Since March of 2020 I’ve been working on building out a homelab. Something about being inside a little more drove me to want to work with the computers at home. Normally that free time would be spent at community events or with presentations. Something had to fill the void and a homelab was it.
At first, the goal was simple; learn about different server technologies and edge computing by building a “data center” in a closet. The “data center” part of it is where most at home sysadmins fall into a bottomless pit of self-hosted technologies and I am no different. First it is a home media server, then a dashboard, then a database, then a data system, then a clustered set of systems, then there is suddenly a need for documentation for a lab you built yourself as it becomes too much to handle at once.
This will, hopefully, be the first of many posts about home labs that is written from personal and professional experience. Throughout the series there should be a showcase of how to use home labs for:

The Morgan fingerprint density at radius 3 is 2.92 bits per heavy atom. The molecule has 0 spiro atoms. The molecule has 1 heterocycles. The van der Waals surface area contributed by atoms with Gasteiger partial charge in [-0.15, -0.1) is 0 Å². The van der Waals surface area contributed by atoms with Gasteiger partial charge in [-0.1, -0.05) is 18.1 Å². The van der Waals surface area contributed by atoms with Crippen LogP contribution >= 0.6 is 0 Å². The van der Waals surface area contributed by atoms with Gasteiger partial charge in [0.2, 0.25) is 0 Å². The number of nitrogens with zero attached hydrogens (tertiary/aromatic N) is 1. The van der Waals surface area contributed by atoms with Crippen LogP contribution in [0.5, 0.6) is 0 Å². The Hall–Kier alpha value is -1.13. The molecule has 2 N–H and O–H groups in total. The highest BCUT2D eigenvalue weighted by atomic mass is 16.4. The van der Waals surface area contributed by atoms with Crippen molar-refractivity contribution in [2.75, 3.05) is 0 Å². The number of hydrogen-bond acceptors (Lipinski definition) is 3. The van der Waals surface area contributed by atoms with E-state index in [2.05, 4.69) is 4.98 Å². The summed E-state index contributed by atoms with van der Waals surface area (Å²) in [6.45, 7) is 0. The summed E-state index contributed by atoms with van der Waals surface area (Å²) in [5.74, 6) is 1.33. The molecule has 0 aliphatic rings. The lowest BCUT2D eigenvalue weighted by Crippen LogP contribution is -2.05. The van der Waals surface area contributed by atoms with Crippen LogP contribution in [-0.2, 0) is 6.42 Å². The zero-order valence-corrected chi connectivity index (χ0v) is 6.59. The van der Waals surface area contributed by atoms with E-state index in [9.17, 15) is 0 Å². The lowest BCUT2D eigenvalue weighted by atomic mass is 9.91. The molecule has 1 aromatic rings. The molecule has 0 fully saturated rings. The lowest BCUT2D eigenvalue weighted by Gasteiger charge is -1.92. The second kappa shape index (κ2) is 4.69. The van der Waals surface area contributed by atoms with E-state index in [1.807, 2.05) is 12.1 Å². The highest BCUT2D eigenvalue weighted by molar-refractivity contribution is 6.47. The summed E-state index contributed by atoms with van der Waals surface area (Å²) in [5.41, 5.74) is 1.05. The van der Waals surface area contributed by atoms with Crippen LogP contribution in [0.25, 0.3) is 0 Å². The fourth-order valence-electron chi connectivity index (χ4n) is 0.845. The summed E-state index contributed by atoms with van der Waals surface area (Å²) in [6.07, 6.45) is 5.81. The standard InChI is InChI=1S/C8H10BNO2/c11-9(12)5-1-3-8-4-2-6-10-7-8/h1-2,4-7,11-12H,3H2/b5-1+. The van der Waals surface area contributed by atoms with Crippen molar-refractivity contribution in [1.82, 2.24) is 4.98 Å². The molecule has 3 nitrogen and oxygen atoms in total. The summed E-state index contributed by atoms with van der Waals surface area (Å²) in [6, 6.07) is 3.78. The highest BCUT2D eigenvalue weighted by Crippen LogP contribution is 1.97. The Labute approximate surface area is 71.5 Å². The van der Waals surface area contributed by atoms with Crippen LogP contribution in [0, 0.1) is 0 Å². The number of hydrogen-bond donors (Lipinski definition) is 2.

- Home Media
- Edge Computing
- Game Servers
- Development Servers
- Access and Control
- Dynamic Public Cloud Integration
- Redundancy and Disaster Recovery
- and… more
The first and foremost discussion to have is price control. Enterprise server contracts can start at seven figures. If this is what you are looking for, then this is not the blog you seek. What this blog will focus on is how to keep a relatively low budget. Lets see how far we can make the homelab budget go!
At this point, you may be wondering why the title is “Home Lab – a lie I tell myself”. When this journey started, this was a 1-2 tower server adventure. Over time this has exploded, both in scope and in price. At this point, the name “homelab” no longer describes the system I’ve built. Not just in size but also due to the fact that it is no longer at my home. Hopefully, this series can serve as both enablement and deterrent to an ever expanding homelab.
Some helpful resources I used when I got started: